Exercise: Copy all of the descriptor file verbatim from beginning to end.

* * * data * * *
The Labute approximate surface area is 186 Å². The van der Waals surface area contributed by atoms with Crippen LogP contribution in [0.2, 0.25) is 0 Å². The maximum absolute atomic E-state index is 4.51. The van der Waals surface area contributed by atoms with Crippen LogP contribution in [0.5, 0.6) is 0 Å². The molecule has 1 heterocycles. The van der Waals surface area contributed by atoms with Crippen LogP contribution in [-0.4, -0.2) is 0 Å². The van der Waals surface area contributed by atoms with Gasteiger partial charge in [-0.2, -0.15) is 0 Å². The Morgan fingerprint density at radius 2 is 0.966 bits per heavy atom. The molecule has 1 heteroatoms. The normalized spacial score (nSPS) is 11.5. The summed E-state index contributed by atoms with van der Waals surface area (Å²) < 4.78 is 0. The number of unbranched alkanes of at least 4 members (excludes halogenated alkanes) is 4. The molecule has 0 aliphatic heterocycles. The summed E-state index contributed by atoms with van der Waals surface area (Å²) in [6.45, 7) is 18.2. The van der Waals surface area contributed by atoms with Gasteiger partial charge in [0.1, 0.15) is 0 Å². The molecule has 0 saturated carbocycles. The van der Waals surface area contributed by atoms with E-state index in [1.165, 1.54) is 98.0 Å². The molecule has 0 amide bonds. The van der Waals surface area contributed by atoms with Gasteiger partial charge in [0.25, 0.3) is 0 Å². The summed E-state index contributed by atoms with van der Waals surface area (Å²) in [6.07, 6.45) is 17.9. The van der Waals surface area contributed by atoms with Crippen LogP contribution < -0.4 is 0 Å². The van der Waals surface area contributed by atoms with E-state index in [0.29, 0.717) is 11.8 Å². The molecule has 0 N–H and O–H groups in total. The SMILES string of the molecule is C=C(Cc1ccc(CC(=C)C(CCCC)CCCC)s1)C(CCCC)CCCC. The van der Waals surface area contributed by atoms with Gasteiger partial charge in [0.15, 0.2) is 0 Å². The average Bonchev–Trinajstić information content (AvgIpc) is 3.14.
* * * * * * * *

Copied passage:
The Labute approximate surface area is 186 Å². The van der Waals surface area contributed by atoms with Crippen LogP contribution in [0.2, 0.25) is 0 Å². The maximum absolute atomic E-state index is 4.51. The van der Waals surface area contributed by atoms with Crippen LogP contribution in [0.5, 0.6) is 0 Å². The molecule has 1 heterocycles. The van der Waals surface area contributed by atoms with Crippen LogP contribution in [-0.4, -0.2) is 0 Å². The van der Waals surface area contributed by atoms with Gasteiger partial charge in [-0.2, -0.15) is 0 Å². The Morgan fingerprint density at radius 2 is 0.966 bits per heavy atom. The molecule has 1 heteroatoms. The normalized spacial score (nSPS) is 11.5. The summed E-state index contributed by atoms with van der Waals surface area (Å²) < 4.78 is 0. The number of unbranched alkanes of at least 4 members (excludes halogenated alkanes) is 4. The molecule has 0 aliphatic heterocycles. The summed E-state index contributed by atoms with van der Waals surface area (Å²) in [6.45, 7) is 18.2. The van der Waals surface area contributed by atoms with Gasteiger partial charge in [0.1, 0.15) is 0 Å². The molecule has 0 saturated carbocycles. The van der Waals surface area contributed by atoms with E-state index in [1.165, 1.54) is 98.0 Å². The molecule has 0 amide bonds. The van der Waals surface area contributed by atoms with Gasteiger partial charge in [0.25, 0.3) is 0 Å². The summed E-state index contributed by atoms with van der Waals surface area (Å²) in [6.07, 6.45) is 17.9. The van der Waals surface area contributed by atoms with Crippen LogP contribution < -0.4 is 0 Å². The van der Waals surface area contributed by atoms with E-state index in [0.29, 0.717) is 11.8 Å². The molecule has 0 N–H and O–H groups in total. The SMILES string of the molecule is C=C(Cc1ccc(CC(=C)C(CCCC)CCCC)s1)C(CCCC)CCCC. The van der Waals surface area contributed by atoms with Gasteiger partial charge in [0.15, 0.2) is 0 Å². The average Bonchev–Trinajstić information content (AvgIpc) is 3.14.